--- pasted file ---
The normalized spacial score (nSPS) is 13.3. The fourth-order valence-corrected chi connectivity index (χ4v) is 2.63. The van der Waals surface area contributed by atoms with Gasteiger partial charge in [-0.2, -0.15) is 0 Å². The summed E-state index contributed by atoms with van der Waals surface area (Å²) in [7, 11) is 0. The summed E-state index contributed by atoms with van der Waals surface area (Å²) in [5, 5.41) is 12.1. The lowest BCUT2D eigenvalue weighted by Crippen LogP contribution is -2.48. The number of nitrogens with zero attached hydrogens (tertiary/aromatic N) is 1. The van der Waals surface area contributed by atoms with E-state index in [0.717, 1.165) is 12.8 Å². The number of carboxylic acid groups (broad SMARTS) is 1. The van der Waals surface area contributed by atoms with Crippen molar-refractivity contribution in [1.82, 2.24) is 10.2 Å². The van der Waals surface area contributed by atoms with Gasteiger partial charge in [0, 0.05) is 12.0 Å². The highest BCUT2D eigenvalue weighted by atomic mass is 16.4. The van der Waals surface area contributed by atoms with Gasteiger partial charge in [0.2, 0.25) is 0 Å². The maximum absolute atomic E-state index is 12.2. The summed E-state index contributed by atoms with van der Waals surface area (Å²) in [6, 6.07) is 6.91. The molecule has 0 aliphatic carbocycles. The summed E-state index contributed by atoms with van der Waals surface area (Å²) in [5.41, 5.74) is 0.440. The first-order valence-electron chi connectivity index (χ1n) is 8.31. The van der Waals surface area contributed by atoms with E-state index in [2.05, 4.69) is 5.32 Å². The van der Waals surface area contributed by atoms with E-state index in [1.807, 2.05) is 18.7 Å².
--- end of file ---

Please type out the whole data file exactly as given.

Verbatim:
The normalized spacial score (nSPS) is 13.3. The fourth-order valence-corrected chi connectivity index (χ4v) is 2.63. The van der Waals surface area contributed by atoms with Gasteiger partial charge in [-0.2, -0.15) is 0 Å². The summed E-state index contributed by atoms with van der Waals surface area (Å²) in [7, 11) is 0. The summed E-state index contributed by atoms with van der Waals surface area (Å²) in [5, 5.41) is 12.1. The lowest BCUT2D eigenvalue weighted by Crippen LogP contribution is -2.48. The number of nitrogens with zero attached hydrogens (tertiary/aromatic N) is 1. The van der Waals surface area contributed by atoms with E-state index in [0.717, 1.165) is 12.8 Å². The number of carboxylic acid groups (broad SMARTS) is 1. The van der Waals surface area contributed by atoms with Crippen molar-refractivity contribution in [1.82, 2.24) is 10.2 Å². The van der Waals surface area contributed by atoms with Gasteiger partial charge in [0, 0.05) is 12.0 Å². The highest BCUT2D eigenvalue weighted by atomic mass is 16.4. The van der Waals surface area contributed by atoms with Gasteiger partial charge in [0.2, 0.25) is 0 Å². The maximum absolute atomic E-state index is 12.2. The summed E-state index contributed by atoms with van der Waals surface area (Å²) in [6, 6.07) is 6.91. The molecule has 0 aliphatic carbocycles. The summed E-state index contributed by atoms with van der Waals surface area (Å²) in [5.41, 5.74) is 0.440. The first-order valence-electron chi connectivity index (χ1n) is 8.31. The van der Waals surface area contributed by atoms with E-state index in [2.05, 4.69) is 5.32 Å². The van der Waals surface area contributed by atoms with E-state index in [1.807, 2.05) is 18.7 Å².